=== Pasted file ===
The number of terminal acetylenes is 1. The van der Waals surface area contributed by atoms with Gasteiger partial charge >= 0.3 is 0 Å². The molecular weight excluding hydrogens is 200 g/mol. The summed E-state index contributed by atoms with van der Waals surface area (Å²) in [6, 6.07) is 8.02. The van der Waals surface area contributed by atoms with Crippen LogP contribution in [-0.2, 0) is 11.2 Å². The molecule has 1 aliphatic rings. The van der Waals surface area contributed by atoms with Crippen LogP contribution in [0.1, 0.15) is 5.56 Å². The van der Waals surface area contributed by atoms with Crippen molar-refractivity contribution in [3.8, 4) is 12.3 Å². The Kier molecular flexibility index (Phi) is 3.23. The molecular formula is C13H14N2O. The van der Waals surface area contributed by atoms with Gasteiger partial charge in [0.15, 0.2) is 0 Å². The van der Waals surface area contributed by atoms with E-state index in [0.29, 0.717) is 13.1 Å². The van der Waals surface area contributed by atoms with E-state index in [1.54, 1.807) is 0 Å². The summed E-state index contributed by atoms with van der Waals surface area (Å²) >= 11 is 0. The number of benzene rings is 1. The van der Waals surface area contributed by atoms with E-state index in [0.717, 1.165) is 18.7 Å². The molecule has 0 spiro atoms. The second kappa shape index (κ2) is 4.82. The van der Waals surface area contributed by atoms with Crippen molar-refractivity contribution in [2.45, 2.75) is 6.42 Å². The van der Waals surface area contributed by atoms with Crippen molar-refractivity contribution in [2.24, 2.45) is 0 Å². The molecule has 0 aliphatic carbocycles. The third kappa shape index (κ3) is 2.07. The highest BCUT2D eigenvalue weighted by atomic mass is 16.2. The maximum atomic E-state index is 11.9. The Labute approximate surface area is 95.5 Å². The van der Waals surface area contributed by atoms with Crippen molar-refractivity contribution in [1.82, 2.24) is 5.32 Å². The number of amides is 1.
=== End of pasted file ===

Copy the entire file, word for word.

The number of terminal acetylenes is 1. The van der Waals surface area contributed by atoms with Gasteiger partial charge >= 0.3 is 0 Å². The molecular weight excluding hydrogens is 200 g/mol. The summed E-state index contributed by atoms with van der Waals surface area (Å²) in [6, 6.07) is 8.02. The van der Waals surface area contributed by atoms with Crippen LogP contribution in [-0.2, 0) is 11.2 Å². The molecule has 1 aliphatic rings. The van der Waals surface area contributed by atoms with Crippen LogP contribution in [0.1, 0.15) is 5.56 Å². The van der Waals surface area contributed by atoms with Crippen molar-refractivity contribution in [3.8, 4) is 12.3 Å². The Kier molecular flexibility index (Phi) is 3.23. The molecular formula is C13H14N2O. The van der Waals surface area contributed by atoms with Gasteiger partial charge in [0.15, 0.2) is 0 Å². The van der Waals surface area contributed by atoms with E-state index in [0.29, 0.717) is 13.1 Å². The van der Waals surface area contributed by atoms with E-state index in [1.54, 1.807) is 0 Å². The summed E-state index contributed by atoms with van der Waals surface area (Å²) >= 11 is 0. The number of benzene rings is 1. The van der Waals surface area contributed by atoms with E-state index in [0.717, 1.165) is 18.7 Å². The molecule has 0 spiro atoms. The second kappa shape index (κ2) is 4.82. The van der Waals surface area contributed by atoms with Crippen molar-refractivity contribution in [2.45, 2.75) is 6.42 Å². The van der Waals surface area contributed by atoms with Crippen molar-refractivity contribution in [2.24, 2.45) is 0 Å². The molecule has 0 aliphatic carbocycles. The third kappa shape index (κ3) is 2.07. The highest BCUT2D eigenvalue weighted by atomic mass is 16.2. The maximum atomic E-state index is 11.9. The Labute approximate surface area is 95.5 Å². The van der Waals surface area contributed by atoms with Crippen molar-refractivity contribution in [1.82, 2.24) is 5.32 Å². The number of amides is 1.